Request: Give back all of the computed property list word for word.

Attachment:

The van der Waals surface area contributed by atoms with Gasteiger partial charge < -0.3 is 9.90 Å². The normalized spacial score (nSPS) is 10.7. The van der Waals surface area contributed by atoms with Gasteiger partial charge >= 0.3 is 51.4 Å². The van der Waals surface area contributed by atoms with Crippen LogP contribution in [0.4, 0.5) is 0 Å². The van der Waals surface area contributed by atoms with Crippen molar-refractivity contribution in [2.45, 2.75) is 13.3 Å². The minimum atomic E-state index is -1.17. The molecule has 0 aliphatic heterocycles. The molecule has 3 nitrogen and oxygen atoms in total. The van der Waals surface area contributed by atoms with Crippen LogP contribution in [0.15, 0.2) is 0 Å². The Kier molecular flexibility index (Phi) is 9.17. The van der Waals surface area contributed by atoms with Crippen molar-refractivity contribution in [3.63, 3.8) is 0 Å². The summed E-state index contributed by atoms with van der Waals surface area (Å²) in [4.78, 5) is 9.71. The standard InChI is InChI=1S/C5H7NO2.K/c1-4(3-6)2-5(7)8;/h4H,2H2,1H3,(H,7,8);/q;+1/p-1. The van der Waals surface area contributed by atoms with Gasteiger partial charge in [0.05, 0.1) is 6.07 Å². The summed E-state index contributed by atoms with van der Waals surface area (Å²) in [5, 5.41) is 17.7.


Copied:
The van der Waals surface area contributed by atoms with Gasteiger partial charge < -0.3 is 9.90 Å². The normalized spacial score (nSPS) is 10.7. The van der Waals surface area contributed by atoms with Gasteiger partial charge >= 0.3 is 51.4 Å². The van der Waals surface area contributed by atoms with Crippen LogP contribution in [0.4, 0.5) is 0 Å². The van der Waals surface area contributed by atoms with Crippen molar-refractivity contribution in [2.45, 2.75) is 13.3 Å². The minimum atomic E-state index is -1.17. The molecule has 0 aliphatic heterocycles. The molecule has 3 nitrogen and oxygen atoms in total. The van der Waals surface area contributed by atoms with Crippen LogP contribution in [0.15, 0.2) is 0 Å². The Kier molecular flexibility index (Phi) is 9.17. The van der Waals surface area contributed by atoms with Crippen molar-refractivity contribution in [3.63, 3.8) is 0 Å². The summed E-state index contributed by atoms with van der Waals surface area (Å²) in [4.78, 5) is 9.71. The standard InChI is InChI=1S/C5H7NO2.K/c1-4(3-6)2-5(7)8;/h4H,2H2,1H3,(H,7,8);/q;+1/p-1. The van der Waals surface area contributed by atoms with Gasteiger partial charge in [0.05, 0.1) is 6.07 Å². The summed E-state index contributed by atoms with van der Waals surface area (Å²) in [5, 5.41) is 17.7.